Policy Article

Do we Face a Credit Crunch?

Kiel Policy Briefs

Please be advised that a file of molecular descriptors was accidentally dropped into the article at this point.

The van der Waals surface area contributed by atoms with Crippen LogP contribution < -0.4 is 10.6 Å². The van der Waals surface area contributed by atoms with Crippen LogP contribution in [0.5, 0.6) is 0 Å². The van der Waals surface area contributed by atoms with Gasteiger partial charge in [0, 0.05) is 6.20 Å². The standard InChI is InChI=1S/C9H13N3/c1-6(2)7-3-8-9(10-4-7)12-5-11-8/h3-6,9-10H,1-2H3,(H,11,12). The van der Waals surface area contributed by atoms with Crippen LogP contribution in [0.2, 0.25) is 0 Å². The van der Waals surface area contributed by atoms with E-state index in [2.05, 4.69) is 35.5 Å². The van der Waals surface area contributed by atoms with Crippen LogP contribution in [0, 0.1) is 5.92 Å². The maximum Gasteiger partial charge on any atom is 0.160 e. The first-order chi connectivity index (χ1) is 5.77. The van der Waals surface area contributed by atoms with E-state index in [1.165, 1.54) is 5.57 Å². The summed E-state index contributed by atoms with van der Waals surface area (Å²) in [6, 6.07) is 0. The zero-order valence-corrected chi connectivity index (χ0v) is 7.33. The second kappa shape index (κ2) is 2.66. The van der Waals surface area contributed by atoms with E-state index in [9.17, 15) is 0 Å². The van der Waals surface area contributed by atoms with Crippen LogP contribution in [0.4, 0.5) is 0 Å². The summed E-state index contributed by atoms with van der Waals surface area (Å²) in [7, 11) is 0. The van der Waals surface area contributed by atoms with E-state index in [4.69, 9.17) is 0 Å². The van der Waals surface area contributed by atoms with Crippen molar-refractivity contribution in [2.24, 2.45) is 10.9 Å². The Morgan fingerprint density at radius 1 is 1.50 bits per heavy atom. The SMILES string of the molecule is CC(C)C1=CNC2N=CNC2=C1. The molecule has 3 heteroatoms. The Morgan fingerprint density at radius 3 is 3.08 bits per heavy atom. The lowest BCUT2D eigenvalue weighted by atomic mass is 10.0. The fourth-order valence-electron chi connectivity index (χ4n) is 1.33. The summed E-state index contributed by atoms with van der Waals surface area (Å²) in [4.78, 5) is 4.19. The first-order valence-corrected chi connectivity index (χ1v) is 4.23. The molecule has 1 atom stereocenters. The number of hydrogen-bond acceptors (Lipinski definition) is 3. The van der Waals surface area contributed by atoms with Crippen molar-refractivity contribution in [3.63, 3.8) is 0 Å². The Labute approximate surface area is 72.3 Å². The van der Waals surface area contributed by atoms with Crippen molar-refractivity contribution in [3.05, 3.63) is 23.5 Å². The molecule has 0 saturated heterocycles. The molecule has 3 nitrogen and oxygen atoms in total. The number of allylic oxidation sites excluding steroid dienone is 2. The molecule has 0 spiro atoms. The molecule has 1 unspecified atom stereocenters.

The weakness of credit growth in the United States and Europe has given rise to concerns that the financial crisis has led to a credit crunch which has deepened the recession in the real economy and poses a serious threat to the recovery that seems to have started in the most recent months. In this contribution the authors find that so far the development of credit aggregates and interest rates for loans does not provide strong evidence for a supply restraint that goes beyond what could be expected given the deterioration of the quality of borrowers against the background of the exceptionally severe economic downturn. Still, the behaviour of interest rate spreads in the United States does indicate that the effectiveness of monetary policy is reduced for the time being as a result of distress in the financial sector, and they see some risks that inappropriate bank capitalization may restrain credit growth and threaten the current recovery, especially in Germany where core capital is low by international standards. Policy measures to avoid a credit crunch should focus on preventing undercapitalization of banks from becoming a serious limitation to credit growth.